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      03-21-2016, 02:30 PM   #1
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E92 Vs. E90

I had a couple questions for the E90's and 6MT's owners out there:

1. Are there any performance advantages between the two chassis?

2. Does the 6MT auto rev match on downshifts like my DCT does? Reason I'm asking is I watched a few videos of a 6MT in action and I could swear it sounded exactly like a DCT "barks" on downshifts.

Either way, I will be selling my E92 soon to get a E90 6MT.


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      03-21-2016, 02:32 PM   #2
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1. differences are minimal (or so I understand from previous posts)
2. No auto rev-matching, very satisfying + rewarding to get the blip juuuuust right
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      03-21-2016, 02:36 PM   #3
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Originally Posted by BimmerRookie View Post
1. differences are minimal (or so I understand from previous posts)
2. No auto rev-matching, very satisfying + rewarding to get the blip juuuuust right
1. good to know!

2. so what happens if you don't get it juuuuust right? Do you get jerked around violently as a penalty from the transmission? haha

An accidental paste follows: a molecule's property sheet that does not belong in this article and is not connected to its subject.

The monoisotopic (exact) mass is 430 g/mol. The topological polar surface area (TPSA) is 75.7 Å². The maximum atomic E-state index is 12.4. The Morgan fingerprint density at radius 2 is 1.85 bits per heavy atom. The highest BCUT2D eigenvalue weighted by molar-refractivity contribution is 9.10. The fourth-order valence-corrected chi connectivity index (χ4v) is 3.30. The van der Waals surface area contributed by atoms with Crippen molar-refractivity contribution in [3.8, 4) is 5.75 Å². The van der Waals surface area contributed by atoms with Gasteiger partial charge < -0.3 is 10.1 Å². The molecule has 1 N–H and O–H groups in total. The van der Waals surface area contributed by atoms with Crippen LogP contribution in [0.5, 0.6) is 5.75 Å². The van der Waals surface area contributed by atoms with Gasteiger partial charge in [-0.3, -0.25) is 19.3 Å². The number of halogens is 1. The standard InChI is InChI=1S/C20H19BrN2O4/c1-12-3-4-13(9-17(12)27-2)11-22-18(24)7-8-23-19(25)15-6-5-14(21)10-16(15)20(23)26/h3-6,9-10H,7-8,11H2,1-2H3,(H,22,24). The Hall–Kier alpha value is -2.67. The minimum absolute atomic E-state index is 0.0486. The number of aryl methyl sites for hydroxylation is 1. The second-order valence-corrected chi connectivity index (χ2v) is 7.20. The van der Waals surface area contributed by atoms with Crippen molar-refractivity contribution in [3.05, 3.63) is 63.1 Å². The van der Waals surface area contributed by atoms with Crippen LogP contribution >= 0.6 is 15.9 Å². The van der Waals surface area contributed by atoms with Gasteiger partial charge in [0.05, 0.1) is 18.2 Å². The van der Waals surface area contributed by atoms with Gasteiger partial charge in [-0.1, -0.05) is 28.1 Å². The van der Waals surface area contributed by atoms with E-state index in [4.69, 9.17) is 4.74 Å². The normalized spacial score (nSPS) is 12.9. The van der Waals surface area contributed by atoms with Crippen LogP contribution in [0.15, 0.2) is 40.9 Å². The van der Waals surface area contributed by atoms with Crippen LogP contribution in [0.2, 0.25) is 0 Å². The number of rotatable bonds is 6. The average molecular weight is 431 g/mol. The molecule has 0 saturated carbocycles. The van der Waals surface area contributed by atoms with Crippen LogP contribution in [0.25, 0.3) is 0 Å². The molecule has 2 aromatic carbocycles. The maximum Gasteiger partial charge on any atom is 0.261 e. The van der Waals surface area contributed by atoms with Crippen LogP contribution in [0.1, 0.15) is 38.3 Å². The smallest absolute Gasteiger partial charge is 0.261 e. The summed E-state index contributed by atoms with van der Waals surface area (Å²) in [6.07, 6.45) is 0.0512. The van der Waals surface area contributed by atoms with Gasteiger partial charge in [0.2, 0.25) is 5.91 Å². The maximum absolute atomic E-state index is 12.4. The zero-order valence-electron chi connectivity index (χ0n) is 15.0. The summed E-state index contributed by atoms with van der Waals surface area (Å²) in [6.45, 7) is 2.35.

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      03-21-2016, 02:48 PM   #4
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Originally Posted by Uber V8 View Post
1. good to know!

2. so what happens if you don't get it juuuuust right? Do you get jerked around violently as a penalty from the transmission? haha
It can be pretty jerky if you don't get the rev match right. Also potentially damaging to the transmission... but driving manual requires practice so you'll eventually get it.
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      03-21-2016, 02:54 PM   #5
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Quote:
Originally Posted by Uber V8 View Post
2. so what happens if you don't get it juuuuust right? Do you get jerked around violently as a penalty from the transmission? haha
On the street in normal driving conditions nothing happens. However, screw it up badly enough on the track and you transfer too much weight to the front end and can spin. Not as much a concern on a full weight E90/92 as a lighter mid/rear engine car.